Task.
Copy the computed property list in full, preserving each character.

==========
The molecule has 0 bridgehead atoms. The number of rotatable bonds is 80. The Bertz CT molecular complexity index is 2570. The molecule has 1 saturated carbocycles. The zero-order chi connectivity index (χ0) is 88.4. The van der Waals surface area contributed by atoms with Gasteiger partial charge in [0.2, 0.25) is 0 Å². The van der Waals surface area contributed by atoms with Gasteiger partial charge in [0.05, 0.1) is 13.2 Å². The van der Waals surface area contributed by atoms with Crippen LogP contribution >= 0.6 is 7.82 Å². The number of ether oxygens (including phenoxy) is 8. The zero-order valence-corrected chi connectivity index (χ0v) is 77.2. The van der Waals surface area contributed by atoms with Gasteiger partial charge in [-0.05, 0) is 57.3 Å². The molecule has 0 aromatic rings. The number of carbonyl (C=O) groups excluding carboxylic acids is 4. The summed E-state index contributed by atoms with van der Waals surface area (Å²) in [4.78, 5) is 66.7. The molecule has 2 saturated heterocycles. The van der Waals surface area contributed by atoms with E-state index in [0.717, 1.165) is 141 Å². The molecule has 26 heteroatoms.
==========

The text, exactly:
The molecule has 0 bridgehead atoms. The number of rotatable bonds is 80. The Bertz CT molecular complexity index is 2570. The molecule has 1 saturated carbocycles. The zero-order chi connectivity index (χ0) is 88.4. The van der Waals surface area contributed by atoms with Gasteiger partial charge in [0.2, 0.25) is 0 Å². The van der Waals surface area contributed by atoms with Gasteiger partial charge in [0.05, 0.1) is 13.2 Å². The van der Waals surface area contributed by atoms with Crippen LogP contribution >= 0.6 is 7.82 Å². The number of ether oxygens (including phenoxy) is 8. The zero-order valence-corrected chi connectivity index (χ0v) is 77.2. The van der Waals surface area contributed by atoms with Gasteiger partial charge in [-0.05, 0) is 57.3 Å². The molecule has 0 aromatic rings. The number of carbonyl (C=O) groups excluding carboxylic acids is 4. The summed E-state index contributed by atoms with van der Waals surface area (Å²) in [4.78, 5) is 66.7. The molecule has 2 saturated heterocycles. The van der Waals surface area contributed by atoms with E-state index in [0.717, 1.165) is 141 Å². The molecule has 26 heteroatoms.